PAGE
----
Iraqi foreign minister blames Maliki for insurgency

Hoshiyar Zebari's comments are likely to further strain ties between Maliki's Shi'ite-led government and the Kurds, complicating efforts to form a power-sharing government

Iraqi foreign minister blames Maliki for insurgency

World Bulletin/News Desk

Shi'ite Prime Minister Nuri al-Maliki and his security officials are to blame for the rise of insurgents who have seized parts of Iraq, the country's Kurdish foreign minister said.

Hoshiyar Zebari's comments are likely to further strain ties between Maliki's Shi'ite-led government and the Kurds, complicating efforts to form a power-sharing government that can counter militants.

"Surely the man who is responsible for the general policies bears the responsibility and the general commander of the armed force, the ministers of defence and interrior also bear these responsibilities," Zebari told al-Arabiya television.

"There are other sides who bear responsibility, maybe political partners, but the biggest and greatest responsibility is on the person in charge of public policies," he said.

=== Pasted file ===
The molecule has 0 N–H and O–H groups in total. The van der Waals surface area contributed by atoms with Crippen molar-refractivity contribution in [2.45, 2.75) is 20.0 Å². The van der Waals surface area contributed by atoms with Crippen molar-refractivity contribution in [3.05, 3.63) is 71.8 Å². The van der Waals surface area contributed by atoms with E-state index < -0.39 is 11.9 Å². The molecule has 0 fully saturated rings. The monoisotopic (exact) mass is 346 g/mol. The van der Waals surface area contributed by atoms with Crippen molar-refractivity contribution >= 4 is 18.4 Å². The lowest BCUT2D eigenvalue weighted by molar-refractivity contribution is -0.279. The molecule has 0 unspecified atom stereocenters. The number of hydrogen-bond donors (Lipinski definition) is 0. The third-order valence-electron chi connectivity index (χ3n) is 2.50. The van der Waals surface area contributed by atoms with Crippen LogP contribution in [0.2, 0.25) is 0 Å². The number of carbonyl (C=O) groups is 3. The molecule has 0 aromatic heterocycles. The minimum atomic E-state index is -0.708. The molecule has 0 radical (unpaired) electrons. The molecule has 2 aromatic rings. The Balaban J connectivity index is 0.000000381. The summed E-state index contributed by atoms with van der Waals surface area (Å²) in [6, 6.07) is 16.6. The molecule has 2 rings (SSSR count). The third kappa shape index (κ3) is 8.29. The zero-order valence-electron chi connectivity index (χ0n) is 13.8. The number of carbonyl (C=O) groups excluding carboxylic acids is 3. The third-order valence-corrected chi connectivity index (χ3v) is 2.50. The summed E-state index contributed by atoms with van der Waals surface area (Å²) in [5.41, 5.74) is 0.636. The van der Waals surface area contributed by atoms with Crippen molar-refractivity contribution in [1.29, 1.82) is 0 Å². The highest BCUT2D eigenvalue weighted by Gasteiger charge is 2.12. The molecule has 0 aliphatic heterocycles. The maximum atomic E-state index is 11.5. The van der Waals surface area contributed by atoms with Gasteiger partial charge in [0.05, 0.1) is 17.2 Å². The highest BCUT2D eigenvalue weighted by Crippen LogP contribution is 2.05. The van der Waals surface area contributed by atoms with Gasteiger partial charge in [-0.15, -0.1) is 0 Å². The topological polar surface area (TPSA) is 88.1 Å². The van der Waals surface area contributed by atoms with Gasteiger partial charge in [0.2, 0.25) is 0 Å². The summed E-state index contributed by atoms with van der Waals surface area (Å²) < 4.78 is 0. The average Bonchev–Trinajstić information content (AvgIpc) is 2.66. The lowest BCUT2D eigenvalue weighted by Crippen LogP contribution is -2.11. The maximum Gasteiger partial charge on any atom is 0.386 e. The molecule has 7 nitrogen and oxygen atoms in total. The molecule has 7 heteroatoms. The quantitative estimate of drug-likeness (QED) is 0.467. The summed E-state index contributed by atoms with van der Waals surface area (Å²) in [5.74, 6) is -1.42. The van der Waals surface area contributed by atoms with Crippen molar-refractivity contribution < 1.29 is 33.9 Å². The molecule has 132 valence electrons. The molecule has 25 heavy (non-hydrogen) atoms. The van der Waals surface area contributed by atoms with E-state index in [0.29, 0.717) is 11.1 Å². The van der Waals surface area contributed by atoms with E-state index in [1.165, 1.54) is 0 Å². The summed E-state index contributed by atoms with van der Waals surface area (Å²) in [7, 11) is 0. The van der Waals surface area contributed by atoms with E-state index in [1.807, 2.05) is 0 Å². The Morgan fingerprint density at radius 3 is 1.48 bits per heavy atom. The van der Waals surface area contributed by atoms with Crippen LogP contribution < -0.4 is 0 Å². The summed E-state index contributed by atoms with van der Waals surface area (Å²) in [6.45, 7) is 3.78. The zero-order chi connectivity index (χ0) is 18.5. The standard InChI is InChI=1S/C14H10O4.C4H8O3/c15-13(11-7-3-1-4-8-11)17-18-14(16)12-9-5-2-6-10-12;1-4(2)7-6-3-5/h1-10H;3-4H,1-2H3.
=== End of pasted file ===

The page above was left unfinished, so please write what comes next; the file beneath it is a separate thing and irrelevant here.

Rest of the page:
In July, the Kurdish political bloc ended all participation in the national government in protest over Maliki's saying that Kurds were allowing terrorists to stay in their capital Arbil.

Maliki is currently ruling in a caretaker capacity, having won a parliamentary election in April but failing to win enough support from the Kurdish and Arab Sunni minorities as well as fellow Shi'ites to form a new government.

ISIL's campaign has fuelled religious tensions and threatened Iraq's survival as a unified state. The sectarian conflict poses the biggest danger to the OPEC member's stability since the fall of Saddam Hussein following a U.S.-led invasion.

Maliki has appointed Hussain al-Shahristani, the Shi'ite deputy prime minister, as acting foreign minister.

The Kurds have long dreamed of their own independent state, aspirations that anger Maliki, who has frequently clashed with the non-Arabs over budgets, land and oil.

After the Sunni militants arrived almost unopposed by the army, Kurdish forces seized two oilfields in northern Iraq and took over operations from a state-run oil company.

In another move certain to infuriate the government, the semi-autonomous Kurdish region is pressing Washington for sophisticated weapons it says Kurdish fighters need to push back militants, Kurdish and U.S. officials said.

Last Mod: 01 Ağustos 2014, 16:45
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